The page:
Thursday, July 12, 2007

Closer Than We Think! Polar Oil Wells (1960)

Sometimes ideas of the paleo-future not only elicit a chuckle for their scientific improbability but, in the case of "Polar Oil Wells," political improbability. Baby penguins watching their habitat melting wouldn't be a very popular image today.

This Closer Than We Think! strip ran in the January 17, 1960 edition of the Chicago Tribune.


Valuable oil deposits thousands of feet under Arctic and Antarctic ice caps may one day be brought within reach, thanks to plans now being developed.

French Navy engineer Camille Rougeron has an idea for using giant thermonuclear pumps to draw up water from under the ice. Such water, which is 7 degrees above freezing temperature because of the pressure on it, would in turn begin to melt the ice.

Constant stirring would keep the warmer water coming to the surface. The ice in a designated area would gradually melt. The way would then be clear for conventional oil derricks to go to work.

See also:
Closer Than We Think! (1958-1963)
Closer Than We Think! Polar City (1959)

3 comments:

Wutzke said...

Not only that, there seems to be a basic failing of physics here -- if the water is warmer due to pressure, wouldn't it cool off when brought to the surface and released from pressure?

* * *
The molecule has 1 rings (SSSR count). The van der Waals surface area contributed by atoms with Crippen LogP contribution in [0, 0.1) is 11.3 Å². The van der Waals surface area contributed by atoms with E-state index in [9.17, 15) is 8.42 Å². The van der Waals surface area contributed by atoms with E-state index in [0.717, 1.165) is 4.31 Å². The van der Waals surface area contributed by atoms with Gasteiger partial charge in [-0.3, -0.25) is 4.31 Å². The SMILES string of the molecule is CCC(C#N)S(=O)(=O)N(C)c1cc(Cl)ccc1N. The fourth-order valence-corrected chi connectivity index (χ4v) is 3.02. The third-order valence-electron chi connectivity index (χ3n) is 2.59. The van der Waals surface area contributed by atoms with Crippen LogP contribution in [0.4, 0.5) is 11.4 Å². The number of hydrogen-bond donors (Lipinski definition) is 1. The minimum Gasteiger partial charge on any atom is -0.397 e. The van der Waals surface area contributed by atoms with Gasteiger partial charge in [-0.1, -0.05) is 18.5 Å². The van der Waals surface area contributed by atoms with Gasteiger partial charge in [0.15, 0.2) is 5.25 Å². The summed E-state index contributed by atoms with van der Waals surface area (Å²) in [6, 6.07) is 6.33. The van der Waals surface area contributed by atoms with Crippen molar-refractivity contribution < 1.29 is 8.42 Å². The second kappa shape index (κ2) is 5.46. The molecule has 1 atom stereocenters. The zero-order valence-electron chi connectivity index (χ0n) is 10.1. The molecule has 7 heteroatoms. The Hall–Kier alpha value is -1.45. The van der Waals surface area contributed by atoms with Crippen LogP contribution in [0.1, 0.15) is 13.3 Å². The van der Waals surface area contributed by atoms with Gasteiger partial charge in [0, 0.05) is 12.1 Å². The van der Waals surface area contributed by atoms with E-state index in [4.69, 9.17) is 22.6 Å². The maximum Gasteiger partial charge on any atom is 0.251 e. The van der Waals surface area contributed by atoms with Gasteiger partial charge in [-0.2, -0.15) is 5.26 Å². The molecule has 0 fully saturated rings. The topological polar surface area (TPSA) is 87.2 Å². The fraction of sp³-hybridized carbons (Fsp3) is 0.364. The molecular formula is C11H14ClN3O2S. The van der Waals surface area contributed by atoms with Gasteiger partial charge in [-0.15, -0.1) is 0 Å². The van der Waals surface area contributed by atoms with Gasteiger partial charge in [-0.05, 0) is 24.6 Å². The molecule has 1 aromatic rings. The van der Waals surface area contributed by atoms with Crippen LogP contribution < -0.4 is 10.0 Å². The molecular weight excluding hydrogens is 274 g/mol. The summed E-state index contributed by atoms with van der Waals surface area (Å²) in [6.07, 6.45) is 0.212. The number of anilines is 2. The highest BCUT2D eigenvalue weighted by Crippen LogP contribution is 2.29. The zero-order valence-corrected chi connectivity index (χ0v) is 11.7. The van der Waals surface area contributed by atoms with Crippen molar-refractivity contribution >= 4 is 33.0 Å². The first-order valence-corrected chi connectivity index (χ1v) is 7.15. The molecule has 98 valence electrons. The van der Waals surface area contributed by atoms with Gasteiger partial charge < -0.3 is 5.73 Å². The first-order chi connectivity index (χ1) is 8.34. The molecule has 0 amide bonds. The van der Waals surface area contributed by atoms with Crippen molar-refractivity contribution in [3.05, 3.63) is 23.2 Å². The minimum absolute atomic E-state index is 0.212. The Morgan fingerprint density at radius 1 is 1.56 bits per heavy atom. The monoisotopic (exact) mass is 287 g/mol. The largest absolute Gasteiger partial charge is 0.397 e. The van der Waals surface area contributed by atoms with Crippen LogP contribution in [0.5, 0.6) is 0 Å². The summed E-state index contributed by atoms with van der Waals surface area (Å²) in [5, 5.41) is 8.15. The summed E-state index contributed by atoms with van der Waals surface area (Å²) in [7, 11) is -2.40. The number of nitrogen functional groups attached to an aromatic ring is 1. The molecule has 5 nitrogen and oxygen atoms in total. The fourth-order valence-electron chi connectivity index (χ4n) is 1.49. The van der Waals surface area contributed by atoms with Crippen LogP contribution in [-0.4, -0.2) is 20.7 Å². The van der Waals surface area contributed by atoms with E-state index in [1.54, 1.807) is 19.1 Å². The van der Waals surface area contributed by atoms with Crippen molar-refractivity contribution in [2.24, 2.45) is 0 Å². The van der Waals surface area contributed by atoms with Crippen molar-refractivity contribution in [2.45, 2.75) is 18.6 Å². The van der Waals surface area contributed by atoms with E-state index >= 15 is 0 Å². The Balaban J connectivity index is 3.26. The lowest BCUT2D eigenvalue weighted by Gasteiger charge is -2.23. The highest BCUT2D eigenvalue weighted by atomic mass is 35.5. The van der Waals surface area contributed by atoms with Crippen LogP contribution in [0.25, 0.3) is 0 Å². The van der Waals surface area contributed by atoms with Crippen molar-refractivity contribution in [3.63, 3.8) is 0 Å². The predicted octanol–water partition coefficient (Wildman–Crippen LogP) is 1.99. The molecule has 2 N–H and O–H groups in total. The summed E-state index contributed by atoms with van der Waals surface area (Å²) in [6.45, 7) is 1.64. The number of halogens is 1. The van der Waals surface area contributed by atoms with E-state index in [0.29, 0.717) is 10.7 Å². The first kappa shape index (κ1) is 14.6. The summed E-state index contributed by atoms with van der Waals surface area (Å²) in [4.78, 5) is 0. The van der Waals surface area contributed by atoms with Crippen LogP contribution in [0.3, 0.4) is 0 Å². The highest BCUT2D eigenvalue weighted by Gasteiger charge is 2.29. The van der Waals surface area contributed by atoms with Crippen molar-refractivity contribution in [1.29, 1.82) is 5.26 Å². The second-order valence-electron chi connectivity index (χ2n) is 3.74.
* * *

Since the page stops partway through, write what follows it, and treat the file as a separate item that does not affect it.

But also, I question whether the water is warmer "due to pressure". Though ice does melt to a liquid state under pressure, that doesn't mean its temperature is rising (particularly by several degrees). Witness an ice skater's tracks re-freezing immediately upon passage of the skate.

Wutzke said...

OK, sorry, I can't resist poking more holes...
How exactly would it be *easier* to use "conventional oil derricks" on liquid (thawed) ocean, in lieu of a solid ice surface?! In fact, wouldn't the oil companies be thrilled to drill on solid ice, and would welcome a means to freeze oceans solid (so as to avoid having to build giant floating rigs)?

This all just screams of classic future imaginings based on "we could do it" technological applications, without first being filtered for practicality.

Anonymous said...

Sorry folks...if you have been reading the news lately Russia, the U.S. , Iceland and others are scrambling to get to the North pole to drill 25% of the worlds oil, now possible through Global Climate change and the shrinking polar cap.